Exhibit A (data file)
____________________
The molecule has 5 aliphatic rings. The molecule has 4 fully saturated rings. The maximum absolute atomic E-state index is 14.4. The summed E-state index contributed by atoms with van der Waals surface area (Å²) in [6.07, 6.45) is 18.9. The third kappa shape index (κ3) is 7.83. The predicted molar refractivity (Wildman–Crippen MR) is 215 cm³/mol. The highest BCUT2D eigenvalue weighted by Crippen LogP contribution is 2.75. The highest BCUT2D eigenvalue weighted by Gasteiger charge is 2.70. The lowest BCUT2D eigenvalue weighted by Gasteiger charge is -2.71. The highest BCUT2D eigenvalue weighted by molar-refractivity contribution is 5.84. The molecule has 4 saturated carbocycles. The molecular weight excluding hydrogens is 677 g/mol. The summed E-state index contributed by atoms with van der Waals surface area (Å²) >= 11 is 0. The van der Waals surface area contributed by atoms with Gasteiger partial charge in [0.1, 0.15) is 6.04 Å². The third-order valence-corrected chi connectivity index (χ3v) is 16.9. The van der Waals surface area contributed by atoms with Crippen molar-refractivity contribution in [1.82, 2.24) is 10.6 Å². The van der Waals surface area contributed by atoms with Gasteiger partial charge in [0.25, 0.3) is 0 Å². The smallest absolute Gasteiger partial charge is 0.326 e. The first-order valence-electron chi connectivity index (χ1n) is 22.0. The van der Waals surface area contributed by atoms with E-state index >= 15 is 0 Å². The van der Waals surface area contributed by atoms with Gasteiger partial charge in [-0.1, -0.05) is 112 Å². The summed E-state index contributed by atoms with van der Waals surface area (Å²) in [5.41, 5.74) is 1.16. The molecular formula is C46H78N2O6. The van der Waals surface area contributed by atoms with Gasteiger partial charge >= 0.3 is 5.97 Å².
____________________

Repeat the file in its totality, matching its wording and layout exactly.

The molecule has 5 aliphatic rings. The molecule has 4 fully saturated rings. The maximum absolute atomic E-state index is 14.4. The summed E-state index contributed by atoms with van der Waals surface area (Å²) in [6.07, 6.45) is 18.9. The third kappa shape index (κ3) is 7.83. The predicted molar refractivity (Wildman–Crippen MR) is 215 cm³/mol. The highest BCUT2D eigenvalue weighted by Crippen LogP contribution is 2.75. The highest BCUT2D eigenvalue weighted by Gasteiger charge is 2.70. The lowest BCUT2D eigenvalue weighted by Gasteiger charge is -2.71. The highest BCUT2D eigenvalue weighted by molar-refractivity contribution is 5.84. The molecule has 4 saturated carbocycles. The molecular weight excluding hydrogens is 677 g/mol. The summed E-state index contributed by atoms with van der Waals surface area (Å²) >= 11 is 0. The van der Waals surface area contributed by atoms with Gasteiger partial charge in [0.1, 0.15) is 6.04 Å². The third-order valence-corrected chi connectivity index (χ3v) is 16.9. The van der Waals surface area contributed by atoms with Crippen molar-refractivity contribution in [1.82, 2.24) is 10.6 Å². The van der Waals surface area contributed by atoms with Gasteiger partial charge in [0.25, 0.3) is 0 Å². The smallest absolute Gasteiger partial charge is 0.326 e. The first-order valence-electron chi connectivity index (χ1n) is 22.0. The van der Waals surface area contributed by atoms with E-state index >= 15 is 0 Å². The van der Waals surface area contributed by atoms with Gasteiger partial charge in [-0.1, -0.05) is 112 Å². The summed E-state index contributed by atoms with van der Waals surface area (Å²) in [5.41, 5.74) is 1.16. The molecular formula is C46H78N2O6. The van der Waals surface area contributed by atoms with Gasteiger partial charge >= 0.3 is 5.97 Å².